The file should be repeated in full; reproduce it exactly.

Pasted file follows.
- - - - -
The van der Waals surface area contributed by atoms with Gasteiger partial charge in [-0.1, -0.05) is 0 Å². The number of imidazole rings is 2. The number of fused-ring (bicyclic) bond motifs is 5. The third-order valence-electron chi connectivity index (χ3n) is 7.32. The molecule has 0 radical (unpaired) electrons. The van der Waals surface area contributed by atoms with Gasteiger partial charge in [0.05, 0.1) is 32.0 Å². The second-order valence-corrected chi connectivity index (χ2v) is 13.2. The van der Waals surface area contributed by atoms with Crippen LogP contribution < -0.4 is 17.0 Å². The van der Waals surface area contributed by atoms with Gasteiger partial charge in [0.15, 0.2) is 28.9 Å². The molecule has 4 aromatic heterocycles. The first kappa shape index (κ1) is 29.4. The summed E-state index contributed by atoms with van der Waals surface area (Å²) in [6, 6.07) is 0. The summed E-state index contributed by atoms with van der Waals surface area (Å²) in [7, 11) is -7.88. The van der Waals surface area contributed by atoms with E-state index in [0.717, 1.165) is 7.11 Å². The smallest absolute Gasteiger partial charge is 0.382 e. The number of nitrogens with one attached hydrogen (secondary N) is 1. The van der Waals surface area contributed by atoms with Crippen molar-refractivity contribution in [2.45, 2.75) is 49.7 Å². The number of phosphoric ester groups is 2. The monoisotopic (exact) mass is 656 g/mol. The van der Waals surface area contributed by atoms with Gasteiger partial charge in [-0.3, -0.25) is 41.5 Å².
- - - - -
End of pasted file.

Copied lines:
The van der Waals surface area contributed by atoms with Gasteiger partial charge in [-0.1, -0.05) is 0 Å². The number of imidazole rings is 2. The number of fused-ring (bicyclic) bond motifs is 5. The third-order valence-electron chi connectivity index (χ3n) is 7.32. The molecule has 0 radical (unpaired) electrons. The van der Waals surface area contributed by atoms with Gasteiger partial charge in [0.05, 0.1) is 32.0 Å². The second-order valence-corrected chi connectivity index (χ2v) is 13.2. The van der Waals surface area contributed by atoms with Crippen LogP contribution < -0.4 is 17.0 Å². The van der Waals surface area contributed by atoms with Gasteiger partial charge in [0.15, 0.2) is 28.9 Å². The molecule has 4 aromatic heterocycles. The first kappa shape index (κ1) is 29.4. The summed E-state index contributed by atoms with van der Waals surface area (Å²) in [6, 6.07) is 0. The summed E-state index contributed by atoms with van der Waals surface area (Å²) in [7, 11) is -7.88. The van der Waals surface area contributed by atoms with E-state index in [0.717, 1.165) is 7.11 Å². The smallest absolute Gasteiger partial charge is 0.382 e. The number of nitrogens with one attached hydrogen (secondary N) is 1. The van der Waals surface area contributed by atoms with Crippen molar-refractivity contribution in [2.45, 2.75) is 49.7 Å². The number of phosphoric ester groups is 2. The monoisotopic (exact) mass is 656 g/mol. The van der Waals surface area contributed by atoms with Gasteiger partial charge in [-0.3, -0.25) is 41.5 Å².